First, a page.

Sri Lanka's crisis: Can the South Asian economy break from the past and find a route to stability?

Sri Lanka has a new president and prime minister – but a change in who leads the crisis-hit South Asian nation alone will not solve the country’s severe economic problems.

Ranil Wickremesinghe – who on July 20, 2022, was voted in by lawmakers to replace fleeing former president Gotabaya Rajapaksa – and his appointed premier Dinesh Gunawardena inherit an economy grappling with record inflation as high as 59%, a currency that has lost almost half its value since March 2022 and severe shortages of daily necessities such as food and fuel. Nearly all economic activity in the country has ground to a halt.

The government’s deficit is so large it can’t afford to pay public workers, and the central bank has almost no foreign currency – needed to finance imports and pay back foreign debt.

In short, Sri Lanka is facing an unprecedented economic crisis, placing tremendous pressure on the new leaders to act fast to fix things.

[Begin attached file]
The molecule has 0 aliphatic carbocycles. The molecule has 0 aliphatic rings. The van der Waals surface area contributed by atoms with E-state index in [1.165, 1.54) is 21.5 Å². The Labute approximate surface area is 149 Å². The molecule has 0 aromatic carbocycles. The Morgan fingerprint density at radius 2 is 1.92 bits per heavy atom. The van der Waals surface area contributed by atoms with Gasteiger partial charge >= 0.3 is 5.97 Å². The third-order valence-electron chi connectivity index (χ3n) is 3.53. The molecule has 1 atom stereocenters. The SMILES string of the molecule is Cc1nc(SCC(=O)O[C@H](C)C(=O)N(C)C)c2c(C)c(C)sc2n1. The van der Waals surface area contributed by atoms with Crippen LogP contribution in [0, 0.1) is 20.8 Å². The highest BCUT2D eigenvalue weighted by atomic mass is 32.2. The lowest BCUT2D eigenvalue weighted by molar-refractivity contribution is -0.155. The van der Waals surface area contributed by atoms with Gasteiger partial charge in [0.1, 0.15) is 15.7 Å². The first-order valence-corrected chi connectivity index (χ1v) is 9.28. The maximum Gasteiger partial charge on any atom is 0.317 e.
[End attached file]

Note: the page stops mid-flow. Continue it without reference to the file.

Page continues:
As an economist and former official at the Central Bank of Sri Lanka, I believe the path forward will be difficult. The country will need to break with past policies and practices that put it in a financial hole while putting in place reforms to get the economy back on track. In particular, there are four key economic challenges the new government will have to address, though they’re all interconnected.

Addressing Sri Lankans’ immediate needs

To avoid the fate of his now exiled predecessor Gotabaya Rajapaksa, President Wickremesinghe will have to address the immediate needs of his people.

After being sworn in, Wickremesinghe said his priority was to ensure that people are able to eat three meals a day.

Tujuan kami adalah menciptakan tempat yang aman dan menarik bagi pengguna untuk terhubung melalui minat dan kegemaran. Untuk meningkatkan pengalaman komunitas, kami menangguhkan sementara fitur komentar artikel